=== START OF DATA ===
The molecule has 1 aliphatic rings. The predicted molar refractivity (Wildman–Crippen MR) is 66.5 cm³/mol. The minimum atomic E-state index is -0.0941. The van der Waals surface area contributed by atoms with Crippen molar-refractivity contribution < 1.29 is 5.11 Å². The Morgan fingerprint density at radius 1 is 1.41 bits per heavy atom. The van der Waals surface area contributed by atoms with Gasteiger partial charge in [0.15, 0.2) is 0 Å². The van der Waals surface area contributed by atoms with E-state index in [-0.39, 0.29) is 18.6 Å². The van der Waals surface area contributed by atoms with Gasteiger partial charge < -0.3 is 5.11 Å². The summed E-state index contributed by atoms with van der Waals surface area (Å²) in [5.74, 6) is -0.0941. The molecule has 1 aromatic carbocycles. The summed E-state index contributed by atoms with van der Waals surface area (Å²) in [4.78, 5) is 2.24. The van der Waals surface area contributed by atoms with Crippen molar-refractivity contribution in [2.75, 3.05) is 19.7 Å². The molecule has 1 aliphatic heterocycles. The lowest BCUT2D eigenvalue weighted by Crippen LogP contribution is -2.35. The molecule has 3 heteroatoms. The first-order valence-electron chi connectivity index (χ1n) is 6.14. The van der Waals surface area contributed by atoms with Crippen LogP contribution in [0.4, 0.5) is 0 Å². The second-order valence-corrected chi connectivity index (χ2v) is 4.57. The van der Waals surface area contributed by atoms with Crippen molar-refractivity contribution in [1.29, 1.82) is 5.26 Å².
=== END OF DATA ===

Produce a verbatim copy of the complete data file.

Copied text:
The molecule has 1 aliphatic rings. The predicted molar refractivity (Wildman–Crippen MR) is 66.5 cm³/mol. The minimum atomic E-state index is -0.0941. The van der Waals surface area contributed by atoms with Crippen molar-refractivity contribution < 1.29 is 5.11 Å². The Morgan fingerprint density at radius 1 is 1.41 bits per heavy atom. The van der Waals surface area contributed by atoms with Gasteiger partial charge in [0.15, 0.2) is 0 Å². The van der Waals surface area contributed by atoms with E-state index in [-0.39, 0.29) is 18.6 Å². The van der Waals surface area contributed by atoms with Gasteiger partial charge < -0.3 is 5.11 Å². The summed E-state index contributed by atoms with van der Waals surface area (Å²) in [5.74, 6) is -0.0941. The molecule has 1 aromatic carbocycles. The summed E-state index contributed by atoms with van der Waals surface area (Å²) in [4.78, 5) is 2.24. The van der Waals surface area contributed by atoms with Crippen molar-refractivity contribution in [2.75, 3.05) is 19.7 Å². The molecule has 1 aliphatic heterocycles. The lowest BCUT2D eigenvalue weighted by Crippen LogP contribution is -2.35. The molecule has 3 heteroatoms. The first-order valence-electron chi connectivity index (χ1n) is 6.14. The van der Waals surface area contributed by atoms with Crippen LogP contribution in [0.4, 0.5) is 0 Å². The second-order valence-corrected chi connectivity index (χ2v) is 4.57. The van der Waals surface area contributed by atoms with Crippen molar-refractivity contribution in [1.29, 1.82) is 5.26 Å².